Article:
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Never the Less Popular
First of all, I want to acknowledge your article, Garry, and the questions you pose. I also acknowledge the frustration that you might be feeling. When we try to measure NLP with pie charts and graphs it is a bit like trying to use a drawing pin to nail jelly to the ceiling. NLP is an experiential process. It is a concept that draws on our unconscious minds and that relies on us learning with our muscles, our minds and our hearts. My husband whose training was as an engineer, says that NLP is less like a pie chart and more like the Mona Lisa. He searches for black and white answers only to find that the questions lead to yet more questions. And that is hard to explain—that the answer, if there is one with NLP, is not so much finding the answer but in uncovering more questions. However, it is the quality of the questions we ask that influence the way we live our lives. (reprinted from the Training Journal June 2001).
Embracing the unexpected
I lay motionless, helpless, prostrate on the floor. There was a part of me that had somehow distanced itself and was busy making sense and lies of what had happened… ‘Our cycling holiday? Two weeks to go… it would be alright… time to recover by then… just bruising’ Yet there was another part of me that was being suppressed that knew this pain and this sickness. I had felt this before but … delete that!’ I sensed people crowd round me… could not see their faces just felt their surprise, concern. Through the corner of my eye saw the food shelves being wheeled to shield/protect/shelter/hide me? I was alone and anonymous in the midst of strangers. I could not move.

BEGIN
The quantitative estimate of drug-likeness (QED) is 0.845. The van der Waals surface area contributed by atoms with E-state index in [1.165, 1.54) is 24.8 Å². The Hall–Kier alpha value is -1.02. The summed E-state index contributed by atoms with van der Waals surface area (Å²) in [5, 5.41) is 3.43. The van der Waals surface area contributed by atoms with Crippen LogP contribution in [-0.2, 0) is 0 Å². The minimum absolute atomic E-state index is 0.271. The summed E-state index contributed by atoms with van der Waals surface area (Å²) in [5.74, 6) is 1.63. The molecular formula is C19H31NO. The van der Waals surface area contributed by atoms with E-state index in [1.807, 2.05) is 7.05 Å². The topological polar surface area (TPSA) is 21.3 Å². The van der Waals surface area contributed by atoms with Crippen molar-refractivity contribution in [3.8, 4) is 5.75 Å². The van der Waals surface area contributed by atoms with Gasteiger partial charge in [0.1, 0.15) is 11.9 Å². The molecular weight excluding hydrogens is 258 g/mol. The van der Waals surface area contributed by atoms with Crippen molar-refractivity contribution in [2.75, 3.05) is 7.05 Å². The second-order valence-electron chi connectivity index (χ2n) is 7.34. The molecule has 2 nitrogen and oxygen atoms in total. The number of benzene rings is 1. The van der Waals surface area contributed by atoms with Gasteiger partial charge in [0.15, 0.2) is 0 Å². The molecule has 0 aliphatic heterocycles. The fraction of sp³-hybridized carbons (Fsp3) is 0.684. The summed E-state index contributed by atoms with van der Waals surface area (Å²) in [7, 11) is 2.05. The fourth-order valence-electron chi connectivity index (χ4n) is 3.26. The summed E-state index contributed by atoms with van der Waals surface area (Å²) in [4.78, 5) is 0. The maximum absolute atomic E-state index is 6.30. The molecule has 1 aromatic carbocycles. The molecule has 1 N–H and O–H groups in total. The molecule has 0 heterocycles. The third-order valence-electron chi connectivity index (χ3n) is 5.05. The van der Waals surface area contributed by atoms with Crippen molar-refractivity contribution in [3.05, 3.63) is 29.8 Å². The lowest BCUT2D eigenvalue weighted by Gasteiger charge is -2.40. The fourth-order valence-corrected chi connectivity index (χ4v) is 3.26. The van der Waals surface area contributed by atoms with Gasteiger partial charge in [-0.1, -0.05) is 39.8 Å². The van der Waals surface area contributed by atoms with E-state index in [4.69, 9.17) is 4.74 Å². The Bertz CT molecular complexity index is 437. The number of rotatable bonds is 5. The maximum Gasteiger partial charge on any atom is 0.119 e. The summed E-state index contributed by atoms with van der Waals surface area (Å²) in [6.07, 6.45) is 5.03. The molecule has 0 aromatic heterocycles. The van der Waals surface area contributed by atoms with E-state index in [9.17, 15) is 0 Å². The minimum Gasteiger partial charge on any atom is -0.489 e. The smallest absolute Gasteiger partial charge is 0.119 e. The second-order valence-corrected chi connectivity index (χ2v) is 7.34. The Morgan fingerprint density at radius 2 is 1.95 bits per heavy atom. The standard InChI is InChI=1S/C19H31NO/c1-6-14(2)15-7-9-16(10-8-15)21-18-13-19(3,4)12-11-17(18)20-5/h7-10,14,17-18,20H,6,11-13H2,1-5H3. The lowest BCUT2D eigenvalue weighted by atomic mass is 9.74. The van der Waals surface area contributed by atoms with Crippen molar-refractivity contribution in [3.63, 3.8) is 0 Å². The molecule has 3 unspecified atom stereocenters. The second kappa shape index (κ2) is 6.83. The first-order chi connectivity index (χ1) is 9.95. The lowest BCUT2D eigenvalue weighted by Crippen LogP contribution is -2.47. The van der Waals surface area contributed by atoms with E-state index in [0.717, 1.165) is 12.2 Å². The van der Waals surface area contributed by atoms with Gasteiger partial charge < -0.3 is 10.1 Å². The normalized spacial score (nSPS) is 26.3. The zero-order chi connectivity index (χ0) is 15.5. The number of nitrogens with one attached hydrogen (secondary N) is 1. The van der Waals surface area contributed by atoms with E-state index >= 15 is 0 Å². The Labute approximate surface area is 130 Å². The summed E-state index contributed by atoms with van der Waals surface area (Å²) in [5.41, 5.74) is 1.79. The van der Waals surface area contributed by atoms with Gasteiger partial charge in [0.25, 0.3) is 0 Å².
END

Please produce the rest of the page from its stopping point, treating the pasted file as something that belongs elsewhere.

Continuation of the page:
Reflections on the Taj Mahal
The Taj Mahal (Crown Palace) was built by a Muslim, Emperor Shah Jahan in the memory of his dear wife – Queen Mumtaz Mahal at Agra in India. It is an “elegy in marble” or some say an expression of a dream.
Heston Blumenthal – a 3 star modelling experience
I suppose we could have seen some of the significant patterns that make Heston such an extraordinary man and such an exceptional chef the moment he walked through the door. Stocky and humble, with almost a ‘bruiser-like’ appearance and a captivating charm Heston does not fit the stereotypical image of a small village chef. But that is the point everything that he does, everything that he is comes from a metaphor of paradox.
Turkish Delight – trainer training in Istanbul
Given that we had just spent nearly 9 days exploring the importance of feedback it is not too surprising that I am responding to feedback from one of the student trainers in my group. I read the first article that I wrote about my experience here in Turkey to the group on the course and one of the participants had noted my reference to the ‘noise, noise, noise’.
We landed in Istanbul to the news that bombs had gone off in London. Mobile phones message tones were going off all around us in the queue for the passport control. Such a paradox – here were we arriving in a Muslim country when the very thing had been feared was happening back at home – a terrorist attack in the heart of my home country.